The Red-Green game had two directives; one, the object of the game is to win, and two, you win by accumulating the most points possible. I can say this from memory because these rules were repeated word for word every time anyone asked a clarifying question, and were the full extent of the information we were able to gather.
Needless to say, I smelled a rat.
The Red-Green game is a dark chapter in the history of my ability to be smug, and thus a subtle but essential undermining of my desire to even try. Back in the halcyon days of my smugness, the tried-and-true shtick for me had always been waiting for a subject that intrigues me to come up, proving that I can handle it better than that teacher, and repeating those steps until my peers considered me noteworthy. She was never my first option, but that old warhorse served me well. Every time but this once, three years ago.
Someone said that thing about reputations. Three and a half years of mind-numbing, spirit-crushing high school to build, seconds to destroy.
While my actions are the truly cretinous part of this story, I’ve never lost my perspective on my logic behind it all. At my boarding school, the life skills seminar workshop was even less challenging than a regular class, and I felt a strong moral compulsion to prove myself an exception to their Stanford Prison Study in bullshit. What’s more, I saw through the Red-Green game immediately.
I was on a team of seven people. Team 2. There were only two teams, and Team 1 had seven people as well. The game consisted of each team privately holding a vote between the colors red or green, comparing their vote to the other team’s vote, and receiving points based on that. There would be ten sets of votes. Ten rounds.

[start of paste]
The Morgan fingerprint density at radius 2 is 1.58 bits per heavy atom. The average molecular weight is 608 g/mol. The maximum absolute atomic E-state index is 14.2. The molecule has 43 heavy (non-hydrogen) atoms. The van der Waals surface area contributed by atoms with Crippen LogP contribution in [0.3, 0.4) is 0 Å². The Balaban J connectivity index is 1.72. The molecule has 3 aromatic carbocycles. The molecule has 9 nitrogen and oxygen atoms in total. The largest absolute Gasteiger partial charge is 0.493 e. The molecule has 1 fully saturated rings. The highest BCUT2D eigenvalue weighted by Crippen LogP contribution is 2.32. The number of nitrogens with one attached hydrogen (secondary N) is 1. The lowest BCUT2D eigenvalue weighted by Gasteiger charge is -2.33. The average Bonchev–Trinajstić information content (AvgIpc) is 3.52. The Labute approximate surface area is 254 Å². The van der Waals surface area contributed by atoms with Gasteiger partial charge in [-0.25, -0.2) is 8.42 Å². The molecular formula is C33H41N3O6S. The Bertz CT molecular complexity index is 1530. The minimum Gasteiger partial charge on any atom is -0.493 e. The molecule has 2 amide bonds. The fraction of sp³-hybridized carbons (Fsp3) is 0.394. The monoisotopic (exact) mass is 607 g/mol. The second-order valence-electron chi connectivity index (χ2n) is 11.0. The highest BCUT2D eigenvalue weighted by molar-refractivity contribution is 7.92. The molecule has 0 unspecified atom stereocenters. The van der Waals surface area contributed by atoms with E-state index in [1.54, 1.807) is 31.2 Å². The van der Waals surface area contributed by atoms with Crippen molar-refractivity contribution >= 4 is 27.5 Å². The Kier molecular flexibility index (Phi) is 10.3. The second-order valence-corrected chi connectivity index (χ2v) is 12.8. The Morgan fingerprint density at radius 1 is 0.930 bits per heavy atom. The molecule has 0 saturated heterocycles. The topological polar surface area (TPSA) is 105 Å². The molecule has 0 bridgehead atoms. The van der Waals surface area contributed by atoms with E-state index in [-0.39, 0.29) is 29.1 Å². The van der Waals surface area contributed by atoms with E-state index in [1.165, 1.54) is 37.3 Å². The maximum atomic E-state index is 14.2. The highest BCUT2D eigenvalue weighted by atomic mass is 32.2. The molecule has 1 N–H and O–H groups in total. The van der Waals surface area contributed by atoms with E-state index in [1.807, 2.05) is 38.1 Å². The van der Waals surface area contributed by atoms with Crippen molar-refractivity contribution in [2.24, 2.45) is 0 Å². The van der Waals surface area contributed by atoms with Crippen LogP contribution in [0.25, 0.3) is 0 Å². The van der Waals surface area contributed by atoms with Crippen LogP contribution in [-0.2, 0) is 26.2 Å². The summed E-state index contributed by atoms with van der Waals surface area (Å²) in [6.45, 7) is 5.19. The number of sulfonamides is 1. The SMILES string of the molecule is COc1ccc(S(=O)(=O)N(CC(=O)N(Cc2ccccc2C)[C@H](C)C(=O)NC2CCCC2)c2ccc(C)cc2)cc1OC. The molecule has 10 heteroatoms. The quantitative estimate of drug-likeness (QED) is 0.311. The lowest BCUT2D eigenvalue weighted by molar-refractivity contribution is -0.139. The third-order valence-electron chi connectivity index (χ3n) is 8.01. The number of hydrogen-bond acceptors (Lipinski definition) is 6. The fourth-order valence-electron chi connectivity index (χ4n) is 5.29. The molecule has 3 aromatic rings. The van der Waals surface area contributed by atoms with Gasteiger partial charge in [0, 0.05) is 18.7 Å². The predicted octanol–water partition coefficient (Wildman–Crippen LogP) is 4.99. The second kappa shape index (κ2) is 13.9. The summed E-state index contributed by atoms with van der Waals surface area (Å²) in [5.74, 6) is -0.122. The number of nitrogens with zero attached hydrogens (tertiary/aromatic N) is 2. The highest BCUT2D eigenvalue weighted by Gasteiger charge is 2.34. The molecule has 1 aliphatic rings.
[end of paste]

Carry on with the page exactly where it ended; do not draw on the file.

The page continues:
If both teams voted red, both teams lose a point. If both teams vote green, both teams gain three points. If they vote green and we vote red, they lose two points and we gain five. Vice versa. The groups disbanded to their respective voting rooms, and I saw this complex mathematical function was already painstakingly mapped out on poster board for our convenience.
Ironically, the one situation this whole enterprise kept taking me back to, with a twitch of mild nostalgia, to a summer ethics course I’d taken in 6th grade at Northwestern University’s Center for Talent Development. Yes, it was exactly as fucked up as it sounds, let's just leave it alone.
The Prisoner’s Dilemma. A canonical examination of game theory that shows us why two purely rational individuals might not cooperate, even if it appears to be in their best interests.
The number of rounds is known. That means that through backward induction, it’s logical for each team to betray the other back to the first round.
It was a mark of my arrogance, not my enthusiasm for classical rationality and formal game theory, that I didn’t bother to wrestle a moral from the prisoner’s dilemma that fit into the context of this seminar — a seminar that, by the way, was focusing on the overwhelming importance of trust and healthy friendships. But I just saw a chance to sandbag a sandbagger, humiliate someone else before they could humiliate me. Smug motherfuckers.
So I waited it out. I assumed my seat in our little democracy. We passed out snacks. We discussed.
“Vote red.” I said. “It’s the only thing that makes sense.”
I Putsched hard. When the first round was over, Team 2 voted red and lo and behold, Team 1 voted green, the idiots. We were in the lead.
We reconvened. I am genuinely ashamed to admit that I was smirking.
Round 2. Red. Round 3. Red.
Rounds 4, 5, 6, 7, 8, 9, 10. Red red red.
Winner winner, chicken dinner.
Who is John Galt.
When the whole group got back together, we listened intently (“intently” here having the meaning of “with the grim resignation of samurai”) as the exercise leader provide us with the post-show commentary and metaphor explanations.
Instead of launching into her famous drone, she stepped past the circle of students over to the big whiteboard, uncapped a dry erase marker, and drew a curved line with an arrow at one end, peppered with little dashes.
“This,” she announced flatly, gazing around the room with the eyes of a seasoned huntress “is the grand arc of time time time. Voting red helps you from here to here” — indicating a very narrow slice of the grand arc — “but voting green helps you from here to here.”